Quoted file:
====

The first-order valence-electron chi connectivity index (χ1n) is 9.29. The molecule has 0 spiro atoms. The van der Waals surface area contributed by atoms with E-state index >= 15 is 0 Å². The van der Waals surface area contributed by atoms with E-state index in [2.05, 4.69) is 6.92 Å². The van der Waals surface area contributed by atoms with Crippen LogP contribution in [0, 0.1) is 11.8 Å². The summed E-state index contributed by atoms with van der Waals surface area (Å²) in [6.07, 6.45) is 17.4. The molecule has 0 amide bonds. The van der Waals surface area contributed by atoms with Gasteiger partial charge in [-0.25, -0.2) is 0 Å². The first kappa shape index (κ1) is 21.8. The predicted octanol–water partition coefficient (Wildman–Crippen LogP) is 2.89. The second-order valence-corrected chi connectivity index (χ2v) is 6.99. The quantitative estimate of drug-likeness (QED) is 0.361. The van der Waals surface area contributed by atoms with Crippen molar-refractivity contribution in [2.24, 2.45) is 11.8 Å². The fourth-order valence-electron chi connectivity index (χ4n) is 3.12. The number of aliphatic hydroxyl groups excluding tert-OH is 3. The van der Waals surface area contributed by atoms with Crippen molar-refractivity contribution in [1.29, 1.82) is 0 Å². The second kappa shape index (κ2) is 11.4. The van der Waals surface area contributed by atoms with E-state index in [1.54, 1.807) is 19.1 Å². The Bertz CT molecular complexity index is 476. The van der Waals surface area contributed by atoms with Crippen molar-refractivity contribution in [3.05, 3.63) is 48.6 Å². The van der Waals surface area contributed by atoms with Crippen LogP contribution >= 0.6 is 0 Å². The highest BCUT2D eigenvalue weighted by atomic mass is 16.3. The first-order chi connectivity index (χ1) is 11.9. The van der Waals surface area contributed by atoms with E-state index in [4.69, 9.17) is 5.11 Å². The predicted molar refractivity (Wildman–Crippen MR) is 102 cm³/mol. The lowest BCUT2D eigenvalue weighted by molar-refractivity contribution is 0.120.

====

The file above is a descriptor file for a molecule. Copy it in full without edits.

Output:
The first-order valence-electron chi connectivity index (χ1n) is 9.29. The molecule has 0 spiro atoms. The van der Waals surface area contributed by atoms with E-state index >= 15 is 0 Å². The van der Waals surface area contributed by atoms with E-state index in [2.05, 4.69) is 6.92 Å². The van der Waals surface area contributed by atoms with Crippen LogP contribution in [0, 0.1) is 11.8 Å². The summed E-state index contributed by atoms with van der Waals surface area (Å²) in [6.07, 6.45) is 17.4. The molecule has 0 amide bonds. The van der Waals surface area contributed by atoms with Gasteiger partial charge in [-0.25, -0.2) is 0 Å². The first kappa shape index (κ1) is 21.8. The predicted octanol–water partition coefficient (Wildman–Crippen LogP) is 2.89. The second-order valence-corrected chi connectivity index (χ2v) is 6.99. The quantitative estimate of drug-likeness (QED) is 0.361. The van der Waals surface area contributed by atoms with Crippen molar-refractivity contribution in [2.24, 2.45) is 11.8 Å². The fourth-order valence-electron chi connectivity index (χ4n) is 3.12. The number of aliphatic hydroxyl groups excluding tert-OH is 3. The van der Waals surface area contributed by atoms with Crippen molar-refractivity contribution in [1.29, 1.82) is 0 Å². The second kappa shape index (κ2) is 11.4. The van der Waals surface area contributed by atoms with E-state index in [1.54, 1.807) is 19.1 Å². The Bertz CT molecular complexity index is 476. The van der Waals surface area contributed by atoms with Crippen molar-refractivity contribution in [3.05, 3.63) is 48.6 Å². The van der Waals surface area contributed by atoms with Crippen LogP contribution >= 0.6 is 0 Å². The highest BCUT2D eigenvalue weighted by atomic mass is 16.3. The first-order chi connectivity index (χ1) is 11.9. The van der Waals surface area contributed by atoms with E-state index in [4.69, 9.17) is 5.11 Å². The predicted molar refractivity (Wildman–Crippen MR) is 102 cm³/mol. The lowest BCUT2D eigenvalue weighted by molar-refractivity contribution is 0.120.